The group replaced the Texas Police Chiefs Association home page with one that listed police departments and officials whose email accounts it said had been hacked. The group posted a statement on the police website saying it was "attacking Texas law enforcement" because of the arrests of Anonymous supporters and what the group sees as harassment of immigrants by authorities in the state.
A telephone message left with the executive director of the Texas Police Chiefs Association was not immediately returned.
The loose-knit international hacking collective said the data it posted Thursday came from the work and personal email accounts of law enforcement authorities, including police chiefs. Most of the Texas law enforcement agencies that Anonymous claimed it had hacked into were police departments in small Texas cities or school district police agencies.
About 10 of the email accounts the group said it breached were personal accounts for law enforcement officials. Some of the individuals' personal information, such as Social Security numbers and passwords for various accounts, were posted online as well.
Some of the email accounts belonged to individuals who were retired from law enforcement.
The group said the information it posted online included classified police documents as well as lewd and racial jokes. A quick review of the large volume of data that Anonymous released Thursday revealed some of these things.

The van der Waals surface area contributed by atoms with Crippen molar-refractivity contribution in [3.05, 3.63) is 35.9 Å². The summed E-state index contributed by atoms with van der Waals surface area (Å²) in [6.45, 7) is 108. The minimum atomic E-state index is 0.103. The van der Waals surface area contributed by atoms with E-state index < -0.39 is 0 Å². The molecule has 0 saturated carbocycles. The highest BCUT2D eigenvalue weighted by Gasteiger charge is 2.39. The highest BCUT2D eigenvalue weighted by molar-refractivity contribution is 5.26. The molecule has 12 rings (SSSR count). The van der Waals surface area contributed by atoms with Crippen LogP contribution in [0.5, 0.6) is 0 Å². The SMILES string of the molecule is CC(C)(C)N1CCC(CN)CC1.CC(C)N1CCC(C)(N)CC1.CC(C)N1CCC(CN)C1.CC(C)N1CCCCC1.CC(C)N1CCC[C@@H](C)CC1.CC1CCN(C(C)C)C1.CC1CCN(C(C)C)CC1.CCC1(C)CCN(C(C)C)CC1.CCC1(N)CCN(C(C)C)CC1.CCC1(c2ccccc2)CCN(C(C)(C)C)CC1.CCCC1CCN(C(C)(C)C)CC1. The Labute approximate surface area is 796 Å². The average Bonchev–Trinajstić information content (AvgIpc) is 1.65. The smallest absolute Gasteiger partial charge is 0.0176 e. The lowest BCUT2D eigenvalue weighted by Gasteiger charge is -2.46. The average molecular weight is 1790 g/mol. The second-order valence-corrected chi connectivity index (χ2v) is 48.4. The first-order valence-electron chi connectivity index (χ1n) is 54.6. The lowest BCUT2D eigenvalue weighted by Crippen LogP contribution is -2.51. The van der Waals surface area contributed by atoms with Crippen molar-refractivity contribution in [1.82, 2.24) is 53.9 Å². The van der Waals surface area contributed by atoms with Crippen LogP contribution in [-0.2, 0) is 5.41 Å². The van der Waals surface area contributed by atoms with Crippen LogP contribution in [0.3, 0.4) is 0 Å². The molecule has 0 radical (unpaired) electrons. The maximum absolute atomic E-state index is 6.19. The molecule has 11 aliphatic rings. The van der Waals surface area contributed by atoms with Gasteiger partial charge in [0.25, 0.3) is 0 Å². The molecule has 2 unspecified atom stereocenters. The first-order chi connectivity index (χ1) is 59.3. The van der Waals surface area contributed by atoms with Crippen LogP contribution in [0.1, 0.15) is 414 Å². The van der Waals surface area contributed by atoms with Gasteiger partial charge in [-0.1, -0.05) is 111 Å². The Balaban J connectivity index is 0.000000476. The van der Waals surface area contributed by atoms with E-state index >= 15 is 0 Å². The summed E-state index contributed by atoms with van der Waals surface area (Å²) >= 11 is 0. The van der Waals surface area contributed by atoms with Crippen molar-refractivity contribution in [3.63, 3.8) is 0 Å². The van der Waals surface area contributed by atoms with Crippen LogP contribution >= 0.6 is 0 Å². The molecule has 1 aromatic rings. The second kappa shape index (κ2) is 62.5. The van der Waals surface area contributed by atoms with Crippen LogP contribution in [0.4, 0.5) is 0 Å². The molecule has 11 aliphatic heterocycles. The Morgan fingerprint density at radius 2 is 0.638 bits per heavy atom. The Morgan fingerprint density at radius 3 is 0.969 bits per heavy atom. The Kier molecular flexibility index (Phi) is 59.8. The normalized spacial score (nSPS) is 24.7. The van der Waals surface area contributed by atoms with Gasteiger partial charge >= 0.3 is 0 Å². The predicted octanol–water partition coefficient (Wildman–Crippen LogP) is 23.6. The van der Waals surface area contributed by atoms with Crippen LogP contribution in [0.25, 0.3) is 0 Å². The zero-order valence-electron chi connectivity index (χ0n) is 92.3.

Robert Mock, one of the individuals whose personal email account was apparently breached, said he had only been made aware of the possibility earlier Thursday.
"I'm upset, as anybody would be whose account was hacked into," he said. "This wasn't my work account. Got my private information out there. I don't even know what's out there."
Anonymous listed Mock as being a lieutenant with the Houston police department, but Mock said he had left the department about four years ago. Mock said he still worked in law enforcement in the Houston area but declined to say where he was employed.
In addition to his cellphone and water bills, Anonymous also posted emails of jokes that were forwarded to Mock that made fun of Arabs and Muslims.
"I get forwarded emails like anybody else. I delete most of them. It is what it is," he said.
Another law enforcement official whose account Anonymous claimed to have hacked was Jesus Torres, an assistant chief of police in Laredo. When reached by a reporter Thursday, Torres said the call was the first he had heard about the apparent hacking and couldn't immediately confirm it had happened.
Anonymous also listed as hacked the personal email account of a manager of a Texas Department of Public Safety crime lab. Agency spokesman Tom Vinger said he had no immediate comment.
Last month, Anonymous claimed it hacked into some 70 mostly rural law enforcement websites, mainly from sheriffs' offices in Arkansas, Kansas, Louisiana, Missouri and Mississippi.